Hewlett-Packard's CEO Discusses F4Q 2013 Results - Earnings Call Transcript

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Hewlett-Packard Company (HPQ) F4Q 2013 Results Earnings Call November 26, 2013 5:00 PM ET

Executives

Rob Binns - Vice President, Investor Relations

Meg Whitman - Chief Executive Officer

Cathie Lesjak - Chief Financial Officer

Analysts

Katie Huberty - Morgan Stanley

Ben Reitzes - Barclays

Mark Moskowitz – JPMorgan

Toni Sacconaghi - Sanford Bernstein

Jim Suva - Citi

Steven Milunovich - UBS

Bill Shope - Goldman Sachs

Kulbinder Garcha - Credit Suisse

Amit Daryanani - RBC Capital Markets

Shannon Cross - Cross Research

Maynard Um - Wells Fargo

Brian Alexander - Raymond James

Operator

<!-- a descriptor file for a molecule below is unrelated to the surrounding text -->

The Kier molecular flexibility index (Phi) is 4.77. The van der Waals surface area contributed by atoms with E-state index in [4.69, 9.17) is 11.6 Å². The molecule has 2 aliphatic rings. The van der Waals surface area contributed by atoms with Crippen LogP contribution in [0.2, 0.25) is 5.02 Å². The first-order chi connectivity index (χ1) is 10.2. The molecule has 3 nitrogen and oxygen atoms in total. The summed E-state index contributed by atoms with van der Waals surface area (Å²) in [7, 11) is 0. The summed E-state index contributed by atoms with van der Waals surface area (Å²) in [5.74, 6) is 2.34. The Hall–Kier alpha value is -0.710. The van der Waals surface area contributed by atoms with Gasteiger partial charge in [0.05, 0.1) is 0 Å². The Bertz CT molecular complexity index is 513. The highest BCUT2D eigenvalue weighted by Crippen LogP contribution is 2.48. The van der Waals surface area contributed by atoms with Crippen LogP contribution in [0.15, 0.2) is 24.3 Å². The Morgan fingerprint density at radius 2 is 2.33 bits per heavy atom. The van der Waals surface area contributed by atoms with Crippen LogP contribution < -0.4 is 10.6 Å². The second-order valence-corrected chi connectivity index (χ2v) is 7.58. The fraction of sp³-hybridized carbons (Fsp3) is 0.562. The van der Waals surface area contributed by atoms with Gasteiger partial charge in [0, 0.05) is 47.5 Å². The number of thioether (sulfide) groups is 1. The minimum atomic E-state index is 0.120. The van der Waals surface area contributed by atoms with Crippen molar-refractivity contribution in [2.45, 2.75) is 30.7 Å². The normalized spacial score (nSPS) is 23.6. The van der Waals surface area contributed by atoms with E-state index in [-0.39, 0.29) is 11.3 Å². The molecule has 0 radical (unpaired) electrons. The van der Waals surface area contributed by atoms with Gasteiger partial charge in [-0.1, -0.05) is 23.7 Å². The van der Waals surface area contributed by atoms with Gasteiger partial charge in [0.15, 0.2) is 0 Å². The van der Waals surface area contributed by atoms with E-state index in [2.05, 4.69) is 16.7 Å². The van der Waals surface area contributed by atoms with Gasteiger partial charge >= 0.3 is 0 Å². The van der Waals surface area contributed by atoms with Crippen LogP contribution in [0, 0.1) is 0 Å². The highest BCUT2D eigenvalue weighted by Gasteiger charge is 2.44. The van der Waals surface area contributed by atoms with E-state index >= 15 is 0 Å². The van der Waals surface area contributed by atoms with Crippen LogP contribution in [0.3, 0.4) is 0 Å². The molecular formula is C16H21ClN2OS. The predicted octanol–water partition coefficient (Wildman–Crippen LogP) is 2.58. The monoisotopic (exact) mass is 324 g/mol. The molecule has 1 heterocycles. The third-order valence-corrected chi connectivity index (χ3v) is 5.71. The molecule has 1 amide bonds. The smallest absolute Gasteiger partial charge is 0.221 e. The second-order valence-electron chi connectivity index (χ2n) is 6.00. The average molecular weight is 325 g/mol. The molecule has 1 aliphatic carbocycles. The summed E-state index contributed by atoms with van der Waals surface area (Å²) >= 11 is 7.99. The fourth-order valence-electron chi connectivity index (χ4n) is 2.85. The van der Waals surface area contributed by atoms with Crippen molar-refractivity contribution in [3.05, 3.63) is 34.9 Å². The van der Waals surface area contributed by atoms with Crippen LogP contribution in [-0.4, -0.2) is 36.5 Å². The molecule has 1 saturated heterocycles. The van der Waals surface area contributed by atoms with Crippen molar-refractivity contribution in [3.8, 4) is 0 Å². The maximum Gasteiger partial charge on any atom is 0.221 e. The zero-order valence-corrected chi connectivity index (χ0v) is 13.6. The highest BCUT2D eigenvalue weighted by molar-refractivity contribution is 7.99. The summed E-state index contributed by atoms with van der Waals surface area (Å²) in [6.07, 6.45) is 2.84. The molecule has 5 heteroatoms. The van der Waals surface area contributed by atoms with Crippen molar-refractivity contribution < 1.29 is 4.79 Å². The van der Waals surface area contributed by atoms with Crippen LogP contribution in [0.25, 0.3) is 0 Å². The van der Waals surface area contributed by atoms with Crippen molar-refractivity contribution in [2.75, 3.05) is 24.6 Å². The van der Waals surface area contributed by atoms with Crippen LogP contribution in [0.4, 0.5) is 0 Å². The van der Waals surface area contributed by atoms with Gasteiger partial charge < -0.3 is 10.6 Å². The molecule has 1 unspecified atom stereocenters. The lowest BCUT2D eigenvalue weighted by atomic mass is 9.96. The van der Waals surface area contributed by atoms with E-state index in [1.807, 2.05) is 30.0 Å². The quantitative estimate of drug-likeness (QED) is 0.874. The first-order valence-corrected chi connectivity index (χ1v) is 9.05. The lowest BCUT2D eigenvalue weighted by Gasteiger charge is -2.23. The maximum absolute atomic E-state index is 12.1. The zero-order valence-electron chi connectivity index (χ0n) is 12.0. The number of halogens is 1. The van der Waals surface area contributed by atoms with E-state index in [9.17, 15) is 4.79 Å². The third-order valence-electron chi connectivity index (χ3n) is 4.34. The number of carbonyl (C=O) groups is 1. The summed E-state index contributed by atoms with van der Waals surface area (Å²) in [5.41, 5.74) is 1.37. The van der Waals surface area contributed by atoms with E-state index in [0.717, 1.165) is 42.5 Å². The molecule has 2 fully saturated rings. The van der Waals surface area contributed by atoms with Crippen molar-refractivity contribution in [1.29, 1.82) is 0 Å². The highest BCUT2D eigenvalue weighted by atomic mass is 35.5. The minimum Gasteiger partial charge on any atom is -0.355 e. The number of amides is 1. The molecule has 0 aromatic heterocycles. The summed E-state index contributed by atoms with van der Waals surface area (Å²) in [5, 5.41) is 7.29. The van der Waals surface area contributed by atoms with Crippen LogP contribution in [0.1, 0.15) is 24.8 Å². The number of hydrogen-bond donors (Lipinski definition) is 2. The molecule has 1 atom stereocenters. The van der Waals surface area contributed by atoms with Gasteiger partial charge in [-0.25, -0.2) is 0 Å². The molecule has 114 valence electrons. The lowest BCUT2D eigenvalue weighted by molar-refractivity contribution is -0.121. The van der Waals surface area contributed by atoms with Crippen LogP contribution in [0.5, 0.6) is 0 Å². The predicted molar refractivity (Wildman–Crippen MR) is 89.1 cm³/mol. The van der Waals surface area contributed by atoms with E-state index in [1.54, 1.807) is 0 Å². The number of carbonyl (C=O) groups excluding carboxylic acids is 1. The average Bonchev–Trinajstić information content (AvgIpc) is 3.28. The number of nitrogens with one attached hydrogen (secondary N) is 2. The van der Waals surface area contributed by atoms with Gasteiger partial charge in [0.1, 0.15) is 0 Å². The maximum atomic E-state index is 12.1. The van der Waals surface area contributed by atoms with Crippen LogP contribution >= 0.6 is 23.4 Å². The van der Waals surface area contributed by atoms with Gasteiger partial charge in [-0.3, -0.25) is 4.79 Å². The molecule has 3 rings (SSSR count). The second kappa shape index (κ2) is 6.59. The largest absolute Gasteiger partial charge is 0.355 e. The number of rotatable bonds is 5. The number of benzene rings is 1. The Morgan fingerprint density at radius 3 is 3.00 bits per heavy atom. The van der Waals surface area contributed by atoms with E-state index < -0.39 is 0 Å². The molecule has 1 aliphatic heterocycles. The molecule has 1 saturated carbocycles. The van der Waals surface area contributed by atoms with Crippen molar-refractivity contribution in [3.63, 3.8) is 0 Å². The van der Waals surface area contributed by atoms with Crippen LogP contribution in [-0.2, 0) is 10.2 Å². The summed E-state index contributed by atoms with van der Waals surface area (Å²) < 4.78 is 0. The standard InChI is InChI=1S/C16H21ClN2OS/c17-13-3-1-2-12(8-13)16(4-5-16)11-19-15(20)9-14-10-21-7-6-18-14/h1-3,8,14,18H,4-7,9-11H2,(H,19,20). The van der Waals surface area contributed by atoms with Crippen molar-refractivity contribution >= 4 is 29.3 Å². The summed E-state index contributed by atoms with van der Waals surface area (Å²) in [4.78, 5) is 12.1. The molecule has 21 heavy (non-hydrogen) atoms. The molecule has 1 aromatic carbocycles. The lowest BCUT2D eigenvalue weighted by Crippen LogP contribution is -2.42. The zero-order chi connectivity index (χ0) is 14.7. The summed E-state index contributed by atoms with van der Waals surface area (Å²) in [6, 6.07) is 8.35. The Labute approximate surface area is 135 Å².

Good day, ladies and gentlemen. And welcome to the Fourth Quarter 2013 Hewlett-Packard Earnings Conference Call. My name is John, and I’ll be your conference moderator for today's call. At this time, all participants are in a listen-only mode. We will be facilitating a question-and-answer session towards the end of the conference. (Operator Instructions)

As a reminder, this conference is being recorded for replay purposes. I would now like to turn the presentation over to your host for today's call, Mr. Rob Binns, Vice President of Investor Relations. Please proceed.

Rob Binns

Good afternoon. Welcome to our fourth quarter 2013 earnings conference call with Meg Whitman, HP's Chief Executive Officer; and Cathie Lesjak, HP's Chief Financial Officer. Before handing the call over to Meg, let me remind you that this call is being webcast. A replay of the webcast will be made available shortly after the call for approximately one year.

Some information provided during this call may include forward-looking statements that involve risks, uncertainties and assumptions. If the risks or uncertainties ever materialize or the assumptions prove incorrect, the results of HP may differ materially from those expressed or implied by such forward-looking statements.